Developing Countries: Definition & Examples

Instructor: Artem Cheprasov
This lesson will teach you the general and technical definitions of a developing country, as well as some factors that may influence whether or not a country is considered to be one.

Definition of a Developing Country

A developing country is one where most of its people live on a lot less money and with a lot fewer public services than those in an industrialized nation. Let me give you an example for comparison's sake. In the United States of America, a highly industrialized and developed nation, a person earns, roughly speaking, well over $70/day. In a developing country, a person may earn less than $2 per day (in U.S. dollars), and some earn even less than $1.25 per day. That's an astounding difference!

A more technical definition of a developing country may be seen as a nation where the Gross National Income (GNI) per capita per year is $11,905 or less. Again, for comparison's sake, a country like Afghanistan, a developing nation, sits at $680/person/year, while in the U.S. the number is $55,200/person/year.

Food, Technology, & Sanitation

Of course, daily earnings or GNI per capita aren't the only standards by which developing countries are defined. Another aspect of a developing country is the geographical location in which the majority of the population finds itself. Is it in cities or in rural areas? Countries with high numbers of rural populations, and thus commonly large agricultural populations, tend to be developing nations, like Cambodia. Another way to identify a developing nation is one where a large proportion of people go hungry on a daily basis. Burundi is a good example of this, as many in this nation are undernourished.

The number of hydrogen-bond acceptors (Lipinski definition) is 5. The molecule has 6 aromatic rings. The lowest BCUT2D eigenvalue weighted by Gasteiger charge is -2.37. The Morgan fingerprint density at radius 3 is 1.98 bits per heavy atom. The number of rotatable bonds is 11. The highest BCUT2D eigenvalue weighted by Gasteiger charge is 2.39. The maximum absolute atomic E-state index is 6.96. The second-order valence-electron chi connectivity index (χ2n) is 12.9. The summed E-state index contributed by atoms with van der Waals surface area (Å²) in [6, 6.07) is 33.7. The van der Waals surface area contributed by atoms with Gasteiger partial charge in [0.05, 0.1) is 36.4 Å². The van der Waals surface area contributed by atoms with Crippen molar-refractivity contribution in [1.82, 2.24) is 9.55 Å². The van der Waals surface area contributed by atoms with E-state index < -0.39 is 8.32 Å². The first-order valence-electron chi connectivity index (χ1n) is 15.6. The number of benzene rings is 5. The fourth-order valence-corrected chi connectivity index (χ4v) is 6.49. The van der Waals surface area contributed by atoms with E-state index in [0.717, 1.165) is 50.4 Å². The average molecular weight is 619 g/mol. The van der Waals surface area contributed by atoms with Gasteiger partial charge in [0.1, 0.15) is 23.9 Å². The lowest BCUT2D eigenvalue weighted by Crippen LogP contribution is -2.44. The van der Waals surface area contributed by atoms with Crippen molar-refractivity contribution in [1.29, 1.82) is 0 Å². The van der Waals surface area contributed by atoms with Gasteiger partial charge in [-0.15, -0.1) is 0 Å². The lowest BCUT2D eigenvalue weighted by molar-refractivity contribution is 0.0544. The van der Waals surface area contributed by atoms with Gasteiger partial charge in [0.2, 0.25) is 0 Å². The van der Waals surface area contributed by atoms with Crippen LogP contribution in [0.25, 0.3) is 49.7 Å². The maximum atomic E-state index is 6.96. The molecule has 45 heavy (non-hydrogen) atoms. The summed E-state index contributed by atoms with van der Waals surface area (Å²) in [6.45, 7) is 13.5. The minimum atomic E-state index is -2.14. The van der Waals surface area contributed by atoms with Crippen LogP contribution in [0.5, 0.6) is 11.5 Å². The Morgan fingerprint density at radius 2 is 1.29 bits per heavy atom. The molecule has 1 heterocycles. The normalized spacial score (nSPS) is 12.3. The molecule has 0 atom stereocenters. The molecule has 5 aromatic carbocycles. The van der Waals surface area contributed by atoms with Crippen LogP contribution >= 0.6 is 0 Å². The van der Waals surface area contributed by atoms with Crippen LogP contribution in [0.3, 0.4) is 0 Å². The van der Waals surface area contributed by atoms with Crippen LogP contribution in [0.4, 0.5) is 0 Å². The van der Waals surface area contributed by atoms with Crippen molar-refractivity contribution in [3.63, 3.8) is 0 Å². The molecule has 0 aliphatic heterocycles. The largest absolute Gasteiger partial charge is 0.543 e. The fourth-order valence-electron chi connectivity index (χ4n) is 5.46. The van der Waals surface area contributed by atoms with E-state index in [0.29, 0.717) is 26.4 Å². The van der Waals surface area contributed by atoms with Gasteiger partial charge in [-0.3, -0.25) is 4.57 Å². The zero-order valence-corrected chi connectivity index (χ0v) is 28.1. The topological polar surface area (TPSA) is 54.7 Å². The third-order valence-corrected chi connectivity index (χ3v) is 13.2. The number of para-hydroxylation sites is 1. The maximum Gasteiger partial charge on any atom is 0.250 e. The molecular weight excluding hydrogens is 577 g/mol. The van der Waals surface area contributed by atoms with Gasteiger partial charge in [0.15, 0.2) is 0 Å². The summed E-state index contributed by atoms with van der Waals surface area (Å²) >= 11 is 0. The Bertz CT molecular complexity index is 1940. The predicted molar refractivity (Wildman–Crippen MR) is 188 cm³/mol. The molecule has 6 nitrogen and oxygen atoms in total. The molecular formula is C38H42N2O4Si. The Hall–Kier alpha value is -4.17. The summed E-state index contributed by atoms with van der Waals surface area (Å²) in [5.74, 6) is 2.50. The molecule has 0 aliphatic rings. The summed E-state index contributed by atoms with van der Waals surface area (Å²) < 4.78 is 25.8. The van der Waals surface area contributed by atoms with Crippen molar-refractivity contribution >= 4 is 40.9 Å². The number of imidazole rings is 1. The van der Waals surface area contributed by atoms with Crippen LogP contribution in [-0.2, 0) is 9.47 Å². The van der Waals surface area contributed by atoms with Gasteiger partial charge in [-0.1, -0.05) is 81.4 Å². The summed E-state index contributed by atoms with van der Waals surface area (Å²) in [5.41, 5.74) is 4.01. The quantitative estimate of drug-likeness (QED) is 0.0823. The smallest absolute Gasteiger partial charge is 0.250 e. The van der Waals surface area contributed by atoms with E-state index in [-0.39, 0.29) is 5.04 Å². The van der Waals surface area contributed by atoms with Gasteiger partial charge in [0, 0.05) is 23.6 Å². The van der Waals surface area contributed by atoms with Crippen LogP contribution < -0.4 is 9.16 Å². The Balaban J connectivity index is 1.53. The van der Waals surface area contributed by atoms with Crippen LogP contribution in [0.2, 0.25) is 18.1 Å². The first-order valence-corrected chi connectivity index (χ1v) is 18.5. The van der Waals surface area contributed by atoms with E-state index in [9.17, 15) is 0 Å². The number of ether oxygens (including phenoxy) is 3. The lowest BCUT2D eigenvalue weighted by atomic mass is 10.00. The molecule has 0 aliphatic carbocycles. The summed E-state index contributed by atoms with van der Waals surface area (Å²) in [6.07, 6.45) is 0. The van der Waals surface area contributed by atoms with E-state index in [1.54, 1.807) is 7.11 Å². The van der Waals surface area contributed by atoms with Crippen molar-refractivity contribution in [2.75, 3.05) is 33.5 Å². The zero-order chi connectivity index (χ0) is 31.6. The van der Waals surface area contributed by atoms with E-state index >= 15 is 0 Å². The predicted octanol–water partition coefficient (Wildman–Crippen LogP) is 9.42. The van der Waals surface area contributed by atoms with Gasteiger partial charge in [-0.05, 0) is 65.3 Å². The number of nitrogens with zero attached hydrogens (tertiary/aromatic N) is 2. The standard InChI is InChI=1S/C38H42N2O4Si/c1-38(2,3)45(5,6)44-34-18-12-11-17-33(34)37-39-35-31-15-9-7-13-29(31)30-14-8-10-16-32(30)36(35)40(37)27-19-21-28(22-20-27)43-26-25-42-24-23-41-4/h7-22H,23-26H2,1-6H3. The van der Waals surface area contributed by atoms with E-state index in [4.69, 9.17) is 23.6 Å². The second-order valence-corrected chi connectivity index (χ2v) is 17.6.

Nations that have little technological innovation and poor education are also developing. Niger is one such country. It is considered to have one of the lowest, if not the lowest, education levels in the world. Developed nations are known for good healthcare systems and excellent public sanitation and hygiene. Not all countries are known for this. India is one such example, as it has severe issues with basic public sanitation not commonly seen in developed nations. For example, many people in India refuse to use working toilets, even if available, and use public land or even waterways instead as their bathroom.

Land Mass, Resources, & Conflict

A further way to look at developing nations is cohesion. Countries that are small in landmass and also spread out at the same time, like some island nations, find it far more difficult to build a stable economy, as their resources may be small in quantity and hard to pull together from many places. A great example of this is the Federal States of Micronesia, an island nation made up of over 600 small islands spread out over 1,000,000 square miles of ocean, while only containing about 270 square miles of actual land.

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